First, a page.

Darla’s journey

Year after year, our rescue efforts have a transformative impact on the lives of homeless animals and the people who love them. On a special mission this spring – one of many missions carried out as part of our ongoing partnership with National Mill Dog Rescue – we saved the lives of 50 dogs and puppies, including a beautiful 7 year old Golden Retriever named Darlawhose trauma encapsulates both the cruelty of commercial breeding facilities and the power of education to provide hope.

Darla’s rescue transport consisted of dogs of varying ages and sizes – including Yorkshire Terriers, Dachshunds, Shih Tzus and more – all of whom were rescued from commercial breeding facilities in the Midwest. In such places, dogs are often confined in small cages, deprived of proper medical care, given minimal quantity and quality of food, and forced to produce litter after litter of puppies. Life on a commercial farm is a cruel existence, and most animals need time and medical care to heal physically and emotionally.

Our rescue team began caring for the Mobile Rescue Unit’s precious canine survivors as they returned to our Port Washington, NY campus. The process of building trust with human caregivers requires patience, and for older dogs like Darla, it’s even more difficult. Having spent her life in a cage, Darla’s interactions with humans have been limited. So when she joined our rescue team, she was understandably worried. But seeing her with the other dogs was truly magical. This gave us a sign that inside this sweet girl was a playful puppy yearning to be loved.

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When our mobile unit finally arrived at North Shore Animal League America, each dog underwent a thorough examination by our veterinary team and an evaluation by our pet behavior staff. The survivors were also cared for and given time to decompress and acclimate to a new environment where they received affection, attention and any medical procedures they needed, including sterilization. It was only a matter of time before these new pooches found a loving and responsible home.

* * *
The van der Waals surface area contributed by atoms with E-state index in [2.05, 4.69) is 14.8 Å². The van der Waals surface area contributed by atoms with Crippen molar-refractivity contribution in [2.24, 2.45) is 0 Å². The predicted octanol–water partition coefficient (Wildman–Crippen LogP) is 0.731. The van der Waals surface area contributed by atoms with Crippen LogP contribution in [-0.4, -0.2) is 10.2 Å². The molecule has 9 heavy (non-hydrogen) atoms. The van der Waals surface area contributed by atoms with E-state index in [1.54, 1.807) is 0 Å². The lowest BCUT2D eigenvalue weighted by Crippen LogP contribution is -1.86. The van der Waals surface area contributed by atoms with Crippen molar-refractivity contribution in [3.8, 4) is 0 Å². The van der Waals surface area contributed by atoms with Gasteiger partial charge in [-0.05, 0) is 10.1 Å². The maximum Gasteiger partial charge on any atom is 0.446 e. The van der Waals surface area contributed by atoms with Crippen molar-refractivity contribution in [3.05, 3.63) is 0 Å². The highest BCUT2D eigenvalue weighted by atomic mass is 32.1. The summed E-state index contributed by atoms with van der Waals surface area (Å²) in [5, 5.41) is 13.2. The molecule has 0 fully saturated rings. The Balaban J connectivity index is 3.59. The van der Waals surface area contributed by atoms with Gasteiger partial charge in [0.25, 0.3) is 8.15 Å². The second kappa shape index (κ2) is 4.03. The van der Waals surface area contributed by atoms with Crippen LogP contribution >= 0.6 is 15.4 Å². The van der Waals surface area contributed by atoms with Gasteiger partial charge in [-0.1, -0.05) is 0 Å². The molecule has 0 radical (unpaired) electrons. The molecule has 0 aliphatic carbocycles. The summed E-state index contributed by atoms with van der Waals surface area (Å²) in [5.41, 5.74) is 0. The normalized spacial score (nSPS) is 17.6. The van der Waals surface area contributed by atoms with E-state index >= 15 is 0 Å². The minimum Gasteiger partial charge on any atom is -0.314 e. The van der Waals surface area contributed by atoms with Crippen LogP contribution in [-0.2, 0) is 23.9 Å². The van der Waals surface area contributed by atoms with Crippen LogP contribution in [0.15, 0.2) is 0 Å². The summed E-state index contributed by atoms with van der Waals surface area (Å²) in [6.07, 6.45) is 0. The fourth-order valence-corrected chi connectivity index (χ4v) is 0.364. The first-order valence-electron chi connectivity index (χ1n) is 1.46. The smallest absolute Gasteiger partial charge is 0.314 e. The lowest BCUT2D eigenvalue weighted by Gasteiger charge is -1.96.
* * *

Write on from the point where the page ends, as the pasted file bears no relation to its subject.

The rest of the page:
Darla, however, still had a long way to go. While her body bears the marks of countless pregnancies, births and breastfeedings, her emotional scars are more abundant. Darla’s touching eyes captured the heart of Animal League America employee Carol Marchesano, who volunteered to welcome Darla. The first weeks were particularly difficult. Darla had never even walked on a leash. If someone looked into her eyes or tried to touch her, she would cower in fear. Everything was new and terrifying, including the steps, the doors, and the wind or the rustling of the leaves. “I am constantly baffled by Darla’s fear of everyday sights and sounds,” Carol said. “It makes me so sad to think about what she had to go through.”

Over time, Darla experienced many “firsts” as she learned to trust. Shown above is Darla’s first treat from Carol and her first day at the spa. Below is Darla’s first time on the couch.

Carol continued to work with Darla, building more trust along the way. It was a slow process, but Darla soon began to accept Carol’s gentle touch and together they made slow and steady progress. Over time, Darla even began to open up to more humans and allowed herself to scratch her back occasionally for a delicious treat. In early October, Carol made Darla an official member of her family and noted, “It’s one day at a time.” Darla needs me, and it’s so rewarding to be able to give her a loving, secure life.

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